The Difference Between Beyonce and Kendrick Lamar’s Pro-Black Performances

Is misogynoir to blame?

The world is still reeling from Beyoncé’s much discussed Super Bowl performance and her surprise music video drop for “Formation”. This was a very different performance from when Beyoncé first headlined the Super Bowl in 2013. This time, the African American community praised her performance for its pro-blackness message as well as showing that the damage of Hurricane Katrina is still affecting parts of Louisiana, while many from the white community were offended at the message of the video and even more so the message of her Super Bowl performance.

Coldplay was considered to be the main act of the halftime performance, but Beyoncé stole the show by performing her new single with Bruno Mars. Both parties, who were all of color, appeared in all black ensembles but Beyoncé and her dancers outfits noticeably resembled those worn by the Black Panther Party. Many took offense to this by saying she was encouraging violence and opposing the police force. To add supposed offense to injury, many also said that her dance formation of an “X” was a salute to Malcolm X and his philosophy of militarization and “By any means necessary”.

Going forward this past Monday the Grammys took place in Los Angeles and one of the night’s biggest winners, Kendrick Lamar, also performed two of his hits titled “Blacker the Berry” and “Alright”. The performance showed him and his background dancers in a jail and in inmate costumes. Later in the performance a scene depicting an African dance and musicians was performed. Interestingly, the expected backlash from Lamar’s very pro-black performance was nowhere near as bad as Beyoncé’s was. Keep in mind that both performances and songs had unarguable pro-black messages and the respective songs performed even had similar lyrics about black features like hair and noses. Beyoncé’s “Formation” lyrics say, “I like my baby heir with baby hair and afros, I like my negro nose with Jackson Five nostrils”; Kendrick Lamar’s “Blacker the Berry” lyrics state, “My hair is nappy, my d*ck is big, my nose is round and wide”.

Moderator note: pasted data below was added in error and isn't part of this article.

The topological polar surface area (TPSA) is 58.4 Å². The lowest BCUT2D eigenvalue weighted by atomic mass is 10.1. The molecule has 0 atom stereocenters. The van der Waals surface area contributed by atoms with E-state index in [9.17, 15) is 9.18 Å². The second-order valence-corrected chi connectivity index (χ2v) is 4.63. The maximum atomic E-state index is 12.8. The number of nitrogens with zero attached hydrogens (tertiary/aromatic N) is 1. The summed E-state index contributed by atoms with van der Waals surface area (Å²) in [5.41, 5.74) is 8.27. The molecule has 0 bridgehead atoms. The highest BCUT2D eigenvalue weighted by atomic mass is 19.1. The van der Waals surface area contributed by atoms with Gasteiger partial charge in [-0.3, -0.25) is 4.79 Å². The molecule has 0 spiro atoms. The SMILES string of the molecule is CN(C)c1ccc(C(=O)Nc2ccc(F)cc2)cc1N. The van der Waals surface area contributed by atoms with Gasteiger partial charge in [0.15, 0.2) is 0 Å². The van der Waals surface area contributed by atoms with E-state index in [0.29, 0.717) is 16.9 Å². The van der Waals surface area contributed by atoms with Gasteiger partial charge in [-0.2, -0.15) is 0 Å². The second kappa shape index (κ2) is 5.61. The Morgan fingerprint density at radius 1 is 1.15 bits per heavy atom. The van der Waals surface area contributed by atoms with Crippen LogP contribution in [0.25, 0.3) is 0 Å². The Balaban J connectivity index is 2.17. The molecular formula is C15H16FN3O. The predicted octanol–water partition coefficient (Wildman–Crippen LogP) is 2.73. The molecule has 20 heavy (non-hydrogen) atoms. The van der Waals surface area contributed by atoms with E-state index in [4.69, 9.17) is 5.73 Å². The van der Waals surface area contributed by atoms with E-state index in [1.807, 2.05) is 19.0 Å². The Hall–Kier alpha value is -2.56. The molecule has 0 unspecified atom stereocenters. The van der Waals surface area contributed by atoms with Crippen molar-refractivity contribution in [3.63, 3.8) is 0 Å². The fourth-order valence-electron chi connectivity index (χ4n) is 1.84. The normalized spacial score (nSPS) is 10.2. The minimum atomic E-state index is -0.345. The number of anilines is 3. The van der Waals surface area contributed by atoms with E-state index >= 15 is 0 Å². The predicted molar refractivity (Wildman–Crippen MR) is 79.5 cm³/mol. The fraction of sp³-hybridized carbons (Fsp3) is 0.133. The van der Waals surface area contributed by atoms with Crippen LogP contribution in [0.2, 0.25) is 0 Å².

There could, of course, be countless reasons for the vastly different reactions to the different performances but a few seem to stand out:

  1. Sports are more valued than the arts in this country so although both events are highly anticipated, the Grammys are simply not as hyped up as the Super Bowl, so not as many people watched and or cared.
  2. The Super Bowl’s sole purpose was to promote sports, whereas the Grammys is an event completely dedicated to music, so many thought it was an inappropriate time to show such a strong message.
  3. Although Kendrick Lamar is very popular, he is no Beyoncé and his work has always been obviously pro-black, while some have questioned Beyoncé’s dedication to the community.
  4. As seen in the recent SNL skit, many seemed to forget that Beyoncé is in fact black and has always cared about her community, but perhaps she was simply “too black” for the general public this time.
  5. The Pop/R&B genre has not been commonly used to speak about social issues, whereas rap/hip-hop came from speaking about them.
  6. Classic misogynoir has struck again and the public was simply not ready for a woman of color to be so vocal about her heritage at such a highly publicized event.

Interestingly, a quick Google search of “Kendrick Lamar Grammys” shows the press calling his performance “explosive”, “the only performance that mattered”, and “galvanized Grammys with politically charged performance”. With a “Beyoncé Superbowl” search the first link claims “Tennessee Sheriff Blames Beyoncé’s Super Bowl Halftime Show for Shootings” as well as “backlash to performance continues”, “Anti-Beyoncé protest” and “No stunt’s too shameless for Beyoncé”. Clearly the general public and press got two very different ideas from the performances.

This is not the first time that Beyoncé has been criticized for simply owning her black womanhood. Let us not forget Beyoncé’s 2014 MTV Video Music Award performance where she was criticized for giving a bad name to feminists because of her costume and dancing, while Taylor Swift was praised for proclaiming feminism all while blatantly committing more offensive feats in the name of feminism.

Considering everything that has been said and done the later seems most probable, but everyone is certainly entitled to his or her own opinion.



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1 Comment
  1. […] Motivating African Americans everywhere, Griggs enforces that we should utilize our various platforms to educate others and not repeat history. He hopes to see more positive images of African Americans in the media, especially in music, referencing the recent music of Beyoncé (Formation), J. Cole and Kendrick Lamar. […]

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